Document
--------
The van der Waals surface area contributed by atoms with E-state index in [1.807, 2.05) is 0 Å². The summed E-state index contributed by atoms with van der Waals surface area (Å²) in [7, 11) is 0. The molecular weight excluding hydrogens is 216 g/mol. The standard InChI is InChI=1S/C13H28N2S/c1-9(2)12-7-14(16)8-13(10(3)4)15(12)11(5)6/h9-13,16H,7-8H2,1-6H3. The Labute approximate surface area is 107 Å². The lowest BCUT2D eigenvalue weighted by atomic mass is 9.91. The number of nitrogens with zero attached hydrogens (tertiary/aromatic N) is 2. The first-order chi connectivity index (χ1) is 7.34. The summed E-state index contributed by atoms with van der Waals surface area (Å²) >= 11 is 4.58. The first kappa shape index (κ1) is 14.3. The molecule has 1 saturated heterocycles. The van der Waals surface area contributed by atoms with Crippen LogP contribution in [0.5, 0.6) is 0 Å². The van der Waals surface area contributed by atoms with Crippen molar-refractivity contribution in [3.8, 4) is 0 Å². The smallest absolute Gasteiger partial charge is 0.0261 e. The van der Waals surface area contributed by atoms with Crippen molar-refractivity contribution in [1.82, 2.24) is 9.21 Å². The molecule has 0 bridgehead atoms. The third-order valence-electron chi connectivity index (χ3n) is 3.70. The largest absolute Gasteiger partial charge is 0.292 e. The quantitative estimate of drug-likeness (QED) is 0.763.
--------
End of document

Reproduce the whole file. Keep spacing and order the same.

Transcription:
The van der Waals surface area contributed by atoms with E-state index in [1.807, 2.05) is 0 Å². The summed E-state index contributed by atoms with van der Waals surface area (Å²) in [7, 11) is 0. The molecular weight excluding hydrogens is 216 g/mol. The standard InChI is InChI=1S/C13H28N2S/c1-9(2)12-7-14(16)8-13(10(3)4)15(12)11(5)6/h9-13,16H,7-8H2,1-6H3. The Labute approximate surface area is 107 Å². The lowest BCUT2D eigenvalue weighted by atomic mass is 9.91. The number of nitrogens with zero attached hydrogens (tertiary/aromatic N) is 2. The first-order chi connectivity index (χ1) is 7.34. The summed E-state index contributed by atoms with van der Waals surface area (Å²) >= 11 is 4.58. The first kappa shape index (κ1) is 14.3. The molecule has 1 saturated heterocycles. The van der Waals surface area contributed by atoms with Crippen LogP contribution in [0.5, 0.6) is 0 Å². The van der Waals surface area contributed by atoms with Crippen molar-refractivity contribution in [3.8, 4) is 0 Å². The smallest absolute Gasteiger partial charge is 0.0261 e. The van der Waals surface area contributed by atoms with Crippen molar-refractivity contribution in [1.82, 2.24) is 9.21 Å². The molecule has 0 bridgehead atoms. The third-order valence-electron chi connectivity index (χ3n) is 3.70. The largest absolute Gasteiger partial charge is 0.292 e. The quantitative estimate of drug-likeness (QED) is 0.763.